— McClatchy News Service

Spain reports deadliest day of outbreak as virus crisis deepens

Spain reported another 738 deaths from the coronavirus on Wednesday, the deadliest day in the country to date.

The total number of fatalities rose to 3,434, and the number of confirmed cases climbed to 47,610, from 39,673, the Health Ministry said.

Spain has been rocked by the second-worst outbreak in Europe after Italy, which had its second-deadliest day Tuesday. That dashed hopes the toll of Italian fatalities is declining. Hospitals there are overflowing and the government is struggling to bring the crisis under control.

Still, the latest Italian data showed active cases rose the least in nearly a week — a possible early indication that severe restrictions on movement are slowing the spread of the disease. Confirmed cases in the country now total 69,176.

— Bloomberg News

Britain’s Prince Charles tests positive for coronavirus

LONDON — Prince Charles, 71, has tested positive for infection with the coronavirus, the British royal family said on Wednesday.

Clarence House said Charles is self-isolating at home in Scotland with his wife Camilla, the Duchess of Cornwall.

“He has been displaying mild symptoms but otherwise remains in good health and has been working from home throughout the last few days as usual,” it said, adding that Camilla, 72, is not infected.

A Buckingham Palace spokeswoman said Queen Elizabeth II, Charles’ 93-year-old mother, “remains in good health.”

Charles hosted a Water Aid summit at Clarence House in London on March 10 that was attended by another infected royal, Prince Albert II of Monaco.

The royal palace in Monaco confirmed on March 19 that Albert, 62, had tested positive for coronavirus, adding that his health “does not give any cause for concern.”

— McClatchy News Service

National parks are closing after waived fees led to more visitors

WASHINGTON, D.C. — A week ago, Interior Secretary David Bernhardt waived entry fees to national parks across the country to encourage people to use the outdoors as safe escapes during the COVID-19 pandemic. There were limited restrictions and warnings for people to stay at least 6 feet apart to protect themselves.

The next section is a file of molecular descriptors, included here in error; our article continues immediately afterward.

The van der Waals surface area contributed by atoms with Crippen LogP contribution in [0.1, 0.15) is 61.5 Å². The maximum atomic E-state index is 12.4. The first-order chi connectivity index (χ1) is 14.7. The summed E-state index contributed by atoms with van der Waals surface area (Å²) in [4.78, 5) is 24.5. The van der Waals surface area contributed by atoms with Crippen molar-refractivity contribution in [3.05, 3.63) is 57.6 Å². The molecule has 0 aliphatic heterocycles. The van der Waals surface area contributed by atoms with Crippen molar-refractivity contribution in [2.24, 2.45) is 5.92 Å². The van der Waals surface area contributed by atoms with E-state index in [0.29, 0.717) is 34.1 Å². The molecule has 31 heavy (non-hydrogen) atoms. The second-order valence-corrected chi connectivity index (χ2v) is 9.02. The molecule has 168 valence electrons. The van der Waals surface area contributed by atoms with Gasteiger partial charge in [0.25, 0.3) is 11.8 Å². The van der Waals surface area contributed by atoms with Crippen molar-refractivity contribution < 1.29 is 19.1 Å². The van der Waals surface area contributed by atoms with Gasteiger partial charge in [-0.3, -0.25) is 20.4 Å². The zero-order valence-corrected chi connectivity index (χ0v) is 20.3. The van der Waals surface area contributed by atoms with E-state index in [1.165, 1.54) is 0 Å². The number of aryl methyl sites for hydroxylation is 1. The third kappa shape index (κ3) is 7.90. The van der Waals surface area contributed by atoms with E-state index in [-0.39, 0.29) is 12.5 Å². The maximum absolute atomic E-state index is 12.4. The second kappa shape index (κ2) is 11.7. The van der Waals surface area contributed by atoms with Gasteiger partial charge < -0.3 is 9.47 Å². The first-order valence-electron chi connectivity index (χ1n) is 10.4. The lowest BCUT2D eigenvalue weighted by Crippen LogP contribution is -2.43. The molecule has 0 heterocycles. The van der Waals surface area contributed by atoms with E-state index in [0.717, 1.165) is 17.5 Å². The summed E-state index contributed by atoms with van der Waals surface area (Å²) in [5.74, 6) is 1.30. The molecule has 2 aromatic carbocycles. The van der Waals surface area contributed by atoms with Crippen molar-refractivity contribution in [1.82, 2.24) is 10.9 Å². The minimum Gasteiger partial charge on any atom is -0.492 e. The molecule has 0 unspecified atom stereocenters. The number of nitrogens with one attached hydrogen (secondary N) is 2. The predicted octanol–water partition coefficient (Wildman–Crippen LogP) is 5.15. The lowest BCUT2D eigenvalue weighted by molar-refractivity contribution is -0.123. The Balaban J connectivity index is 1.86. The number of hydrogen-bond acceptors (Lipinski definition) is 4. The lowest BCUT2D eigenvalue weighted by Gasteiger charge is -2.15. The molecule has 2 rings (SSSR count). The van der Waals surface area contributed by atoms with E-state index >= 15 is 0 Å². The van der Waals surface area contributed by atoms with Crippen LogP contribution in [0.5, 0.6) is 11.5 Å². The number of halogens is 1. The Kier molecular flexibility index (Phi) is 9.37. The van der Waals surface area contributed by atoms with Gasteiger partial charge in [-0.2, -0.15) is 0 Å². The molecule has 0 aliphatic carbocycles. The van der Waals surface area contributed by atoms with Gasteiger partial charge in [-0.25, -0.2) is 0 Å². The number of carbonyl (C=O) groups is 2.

Cabin-sick visitors eager to escape the confines of their homes came in droves, partly lured by warmer weather and blooming flowers. The large numbers prompted the National Park Service to close access to some parks this week, including some of the largest and most visited.

“Despite park efforts over the last week to comply with the Centers for Disease Control’s (CDC) guidance for social distancing, approximately 30,000 people entered the park daily resulting in congested conditions at popular locations such as Laurel Falls, Newfound Gap, and Cades Cove,” the NPS said in announcing the closure of Great Smoky Mountains National Park, the most visited national park last year. “Visitors from across the country have flocked to the area due to Spring Break, wildflowers, and warm weather conditions.”

The agency has also closed off access to Yellowstone and Grand Teton National parks in Wyoming, Yosemite National Park in California and Hawaii National Park.

“The National Park Service listened to the concerns from our local partners and, based on current health guidance, temporarily closed the parks,” Yellowstone Superintendent Cam Sholly and Grand Teton Acting Superintendent Gopaul Noojibail, said in a news release. “We are committed to continued close coordination with our state and local partners as we progress through this closure period and are prepared when the timing is right to reopen as quickly and safely as possible.”

The financial implications to the park service of the closures and free entry are unclear. The Interior Department and the National Park Service did not immediately respond to a request for comment.